Anonymous said...

1 - With regards to CGI at Pelennor Fields, as you point out it would have been difficult to do *without* CGI, and I can't think of alternatives - many of the shots are still amazing. The long tracking shot of an Orc siege tower being destroyed by a catapult shot and splintering into a thousand pieces, as the camera does a 180 pull, is still breathtaking - even if I know it's CGI. The difference is that Star Wars Prequels attempted to use CGI as a showoff of "look at the CGI we can make", while the CGI in ROTK was attempting to fulfill story demands. Basically, yes, Helm's Deep was more intimate...and the Balin's Tomb fight in FOTR was even more intimate. They're a spectrum. Fundamentally, the larger the battle and scale, the less they'd be able to focus, and the more CGI would *have* to be used. I don't blame them for that.

2 - Condensing the Army of the Dead into Pelennor Fields was mildly annoying, but not too bad given that it isn't an invention but a condensation - just combining Pelargir and Minas Tirith into one action scene. I let it slide.

3 - Problems such as pretentious dialogue which were actually directly lifted from the book I let slide, because I wasn't the movie's fault.

4 - As you correctly point out, had they put the Scouring of the Shire BACK IN, there wouldn't have been 30 minutes of solid goodbyes, but 15 minutes followed by another narrative scene, then the final goodbyes. Removing the Scouring harmed that. Though I understand why they did - it would have been 20 minutes more footage to do properly, though I feel it robs some of the thematic significance (you REALLY can't go home again; Tolkien's childhood home of Birmingham was destroyed by industrialization).

3 - The forced attempts to shoehorn Arwen into the movie weren't just bad...they were half-realized. It's not just that they say "Arwen is dying"...they sort of...forget about it. I DO love Live Tyler's Arwen, just the scenes they got right - even having a vision of her son Eldarion was great (it could Plausibly happen). I even forgive teleporting Elrond. You see a problem was the whole idea that they wanted "tragic hero who grows" when Tolkien embraced the older mythic hero who doesn't grow, just that you the audience learn more about why he is the way he is.

--The Dragon Demands

Anonymous said...

4 - I honestly don't care about the theatrical cut's pacing, given that I and *hundreds of thousands of other people* consider the Extended Edition DVD to be the "real" movie.

5 - It took me some years to come to terms with some of the not-great scenes in the EE. It's a mixed bag of great scenes and lackluster scenes. The great scenes aren't just Saruman's Voice but other stuff.

Eventually what I realized is that, throughout the trilogy, they're a combination of great scenes simply cut for time, and not-great scenes which were nonetheless sort of interesting so they put them in *for the sake of the fans*. Like, we wouldn't judge deleted scenes from another movie that harshly...because they're deleted. Adding it back into the movie made it judged by higher standards.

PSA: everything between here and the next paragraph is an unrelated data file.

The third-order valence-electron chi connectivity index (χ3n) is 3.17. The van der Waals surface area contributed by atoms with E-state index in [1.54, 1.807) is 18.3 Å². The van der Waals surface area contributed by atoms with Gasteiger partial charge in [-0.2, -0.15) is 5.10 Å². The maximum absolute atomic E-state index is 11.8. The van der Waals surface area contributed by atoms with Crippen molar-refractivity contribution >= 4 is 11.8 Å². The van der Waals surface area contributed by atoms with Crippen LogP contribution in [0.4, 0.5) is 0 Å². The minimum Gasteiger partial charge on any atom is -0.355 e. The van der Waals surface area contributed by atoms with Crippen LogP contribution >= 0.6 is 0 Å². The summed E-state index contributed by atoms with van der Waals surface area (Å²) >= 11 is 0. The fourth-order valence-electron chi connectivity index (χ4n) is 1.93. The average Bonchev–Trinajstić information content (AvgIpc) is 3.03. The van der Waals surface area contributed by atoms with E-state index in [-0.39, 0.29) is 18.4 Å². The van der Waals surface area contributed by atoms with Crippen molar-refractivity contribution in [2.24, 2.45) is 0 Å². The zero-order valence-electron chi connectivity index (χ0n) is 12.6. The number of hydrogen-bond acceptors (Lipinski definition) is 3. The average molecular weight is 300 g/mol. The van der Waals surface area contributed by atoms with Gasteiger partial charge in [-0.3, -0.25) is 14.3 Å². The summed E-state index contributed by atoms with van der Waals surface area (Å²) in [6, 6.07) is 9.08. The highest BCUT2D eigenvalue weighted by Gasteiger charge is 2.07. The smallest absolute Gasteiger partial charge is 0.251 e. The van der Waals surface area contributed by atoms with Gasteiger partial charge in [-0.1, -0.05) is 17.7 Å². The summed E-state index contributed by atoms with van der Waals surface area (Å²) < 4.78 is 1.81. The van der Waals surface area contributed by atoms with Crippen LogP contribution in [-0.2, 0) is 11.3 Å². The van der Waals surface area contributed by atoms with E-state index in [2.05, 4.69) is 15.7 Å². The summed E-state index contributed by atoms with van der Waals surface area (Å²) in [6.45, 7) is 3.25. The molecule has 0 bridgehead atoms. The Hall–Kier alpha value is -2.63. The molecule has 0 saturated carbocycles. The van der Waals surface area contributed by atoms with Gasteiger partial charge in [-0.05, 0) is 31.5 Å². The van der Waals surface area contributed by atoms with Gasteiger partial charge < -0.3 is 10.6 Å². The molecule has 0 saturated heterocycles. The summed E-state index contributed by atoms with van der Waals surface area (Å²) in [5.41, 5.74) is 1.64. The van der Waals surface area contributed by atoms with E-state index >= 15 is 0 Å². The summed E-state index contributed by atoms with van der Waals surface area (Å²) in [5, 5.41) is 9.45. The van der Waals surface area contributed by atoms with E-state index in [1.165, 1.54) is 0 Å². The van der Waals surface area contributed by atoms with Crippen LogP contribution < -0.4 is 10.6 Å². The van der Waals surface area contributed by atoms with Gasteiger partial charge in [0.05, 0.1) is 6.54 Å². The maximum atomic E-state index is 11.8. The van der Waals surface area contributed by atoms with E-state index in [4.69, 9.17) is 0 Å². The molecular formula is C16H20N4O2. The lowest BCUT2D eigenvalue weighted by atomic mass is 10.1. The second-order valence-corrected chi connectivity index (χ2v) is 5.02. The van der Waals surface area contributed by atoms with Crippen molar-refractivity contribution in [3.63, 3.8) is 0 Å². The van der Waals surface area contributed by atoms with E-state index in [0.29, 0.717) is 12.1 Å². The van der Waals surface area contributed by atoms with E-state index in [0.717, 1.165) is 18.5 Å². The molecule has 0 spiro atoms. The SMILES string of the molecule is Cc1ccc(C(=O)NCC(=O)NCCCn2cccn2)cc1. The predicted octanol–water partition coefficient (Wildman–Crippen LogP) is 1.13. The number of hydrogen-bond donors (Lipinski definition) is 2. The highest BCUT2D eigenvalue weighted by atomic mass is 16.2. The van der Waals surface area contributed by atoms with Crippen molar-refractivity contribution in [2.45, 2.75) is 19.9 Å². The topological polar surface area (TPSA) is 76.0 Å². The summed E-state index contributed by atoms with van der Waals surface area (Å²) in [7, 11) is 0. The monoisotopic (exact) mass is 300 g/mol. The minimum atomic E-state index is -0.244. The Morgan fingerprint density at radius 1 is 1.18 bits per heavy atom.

So the Corsairs scene isn't that great but...I liked the costuming work. Gimli stepping on crunching skulls for way too long....annoying, until you judge it as more of a gag reel/blooper that they put in for fans at home to watch. I mean, other parts of the DVD have outright "blooper" scenes or alternate, behind the scenes takes. So I treasure the good Extended Scenes, and see the not great ones as just part of the overall Extended Edition DVD box set experience, like the production videos. I used to be really angry about this, but now, even in a "bad" scene, I just focus on little details like "how much work went into the costuming in this scene" etc.

Even in the theatrical cut, I'm shocked that Jackson let himself get so carried away as to have Denethor *run a marathon*, ON FIRE, to die. It's an okay visual but even non-book readers giggle at how implausible it was.

And what about the deleted scenes that we've never seen? The Eowyn/Faramir wedding?!?!?! Their Oscar-winning costume designer, when asked, openly said that she considered her best work on the ENTIRE trilogy - out of all of her Oscar-winning work - to be Eowyn's wedding gown. And *not a single photo of it has ever been released*. Little things like that. The lost Rivendell library scene. There's a whole list. They're like the "alternate lost Wizard of Oz scenes" for the 21st century.

Moreover I grit my teeth at the "Gollum fools half-delirious Frodo into sending Sam away"....I try to rationalize that Frodo was half-delirious, but even on the DVD, they explain that they just could not make the scene work, no matter how much they tried (in alternate takes, Frodo is outright *shouting* at Sam). These scenes don't work because they don't fit! but they kept least the used version isn't so bad.

But yeah, there's so much they got RIGHT that I forgive most of the rough edges.

--The Dragon Demands